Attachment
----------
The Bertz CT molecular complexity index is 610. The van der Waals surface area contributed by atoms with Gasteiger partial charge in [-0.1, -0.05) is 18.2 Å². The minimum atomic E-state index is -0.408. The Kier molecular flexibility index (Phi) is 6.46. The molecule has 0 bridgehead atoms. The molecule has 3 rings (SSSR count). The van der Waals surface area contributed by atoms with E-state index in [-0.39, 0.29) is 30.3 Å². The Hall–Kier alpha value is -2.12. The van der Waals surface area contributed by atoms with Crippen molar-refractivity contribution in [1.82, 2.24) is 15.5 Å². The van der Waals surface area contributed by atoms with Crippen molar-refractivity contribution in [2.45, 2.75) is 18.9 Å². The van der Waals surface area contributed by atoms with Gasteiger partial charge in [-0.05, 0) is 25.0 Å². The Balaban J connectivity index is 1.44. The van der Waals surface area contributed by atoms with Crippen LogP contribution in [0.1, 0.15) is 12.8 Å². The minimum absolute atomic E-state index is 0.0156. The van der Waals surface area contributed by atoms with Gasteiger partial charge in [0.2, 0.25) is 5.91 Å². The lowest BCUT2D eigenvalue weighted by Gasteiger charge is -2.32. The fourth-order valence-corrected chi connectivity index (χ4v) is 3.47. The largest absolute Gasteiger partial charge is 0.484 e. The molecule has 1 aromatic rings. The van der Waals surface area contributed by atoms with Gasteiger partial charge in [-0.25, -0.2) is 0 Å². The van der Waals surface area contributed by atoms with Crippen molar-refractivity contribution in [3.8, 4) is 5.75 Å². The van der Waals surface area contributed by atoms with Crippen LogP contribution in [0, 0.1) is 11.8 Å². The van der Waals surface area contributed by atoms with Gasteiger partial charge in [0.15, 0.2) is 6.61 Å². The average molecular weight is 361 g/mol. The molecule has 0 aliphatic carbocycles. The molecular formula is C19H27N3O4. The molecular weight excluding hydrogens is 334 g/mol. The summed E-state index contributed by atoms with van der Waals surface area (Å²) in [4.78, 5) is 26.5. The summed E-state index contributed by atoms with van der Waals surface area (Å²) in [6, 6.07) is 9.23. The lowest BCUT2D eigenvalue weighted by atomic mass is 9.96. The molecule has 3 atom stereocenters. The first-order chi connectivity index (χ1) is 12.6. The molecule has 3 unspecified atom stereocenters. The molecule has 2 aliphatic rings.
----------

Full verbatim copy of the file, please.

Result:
The Bertz CT molecular complexity index is 610. The van der Waals surface area contributed by atoms with Gasteiger partial charge in [-0.1, -0.05) is 18.2 Å². The minimum atomic E-state index is -0.408. The Kier molecular flexibility index (Phi) is 6.46. The molecule has 0 bridgehead atoms. The molecule has 3 rings (SSSR count). The van der Waals surface area contributed by atoms with E-state index in [-0.39, 0.29) is 30.3 Å². The Hall–Kier alpha value is -2.12. The van der Waals surface area contributed by atoms with Crippen molar-refractivity contribution in [1.82, 2.24) is 15.5 Å². The van der Waals surface area contributed by atoms with Crippen molar-refractivity contribution in [2.45, 2.75) is 18.9 Å². The van der Waals surface area contributed by atoms with Gasteiger partial charge in [-0.05, 0) is 25.0 Å². The Balaban J connectivity index is 1.44. The van der Waals surface area contributed by atoms with Crippen LogP contribution in [0.1, 0.15) is 12.8 Å². The minimum absolute atomic E-state index is 0.0156. The van der Waals surface area contributed by atoms with Gasteiger partial charge in [0.2, 0.25) is 5.91 Å². The lowest BCUT2D eigenvalue weighted by Gasteiger charge is -2.32. The fourth-order valence-corrected chi connectivity index (χ4v) is 3.47. The largest absolute Gasteiger partial charge is 0.484 e. The molecule has 1 aromatic rings. The van der Waals surface area contributed by atoms with Gasteiger partial charge in [-0.25, -0.2) is 0 Å². The van der Waals surface area contributed by atoms with Crippen molar-refractivity contribution in [3.8, 4) is 5.75 Å². The van der Waals surface area contributed by atoms with Crippen LogP contribution in [0, 0.1) is 11.8 Å². The van der Waals surface area contributed by atoms with Gasteiger partial charge in [0.15, 0.2) is 6.61 Å². The average molecular weight is 361 g/mol. The molecule has 0 aliphatic carbocycles. The molecular formula is C19H27N3O4. The molecular weight excluding hydrogens is 334 g/mol. The summed E-state index contributed by atoms with van der Waals surface area (Å²) in [4.78, 5) is 26.5. The summed E-state index contributed by atoms with van der Waals surface area (Å²) in [6, 6.07) is 9.23. The lowest BCUT2D eigenvalue weighted by atomic mass is 9.96. The molecule has 3 atom stereocenters. The first-order chi connectivity index (χ1) is 12.6. The molecule has 3 unspecified atom stereocenters. The molecule has 2 aliphatic rings.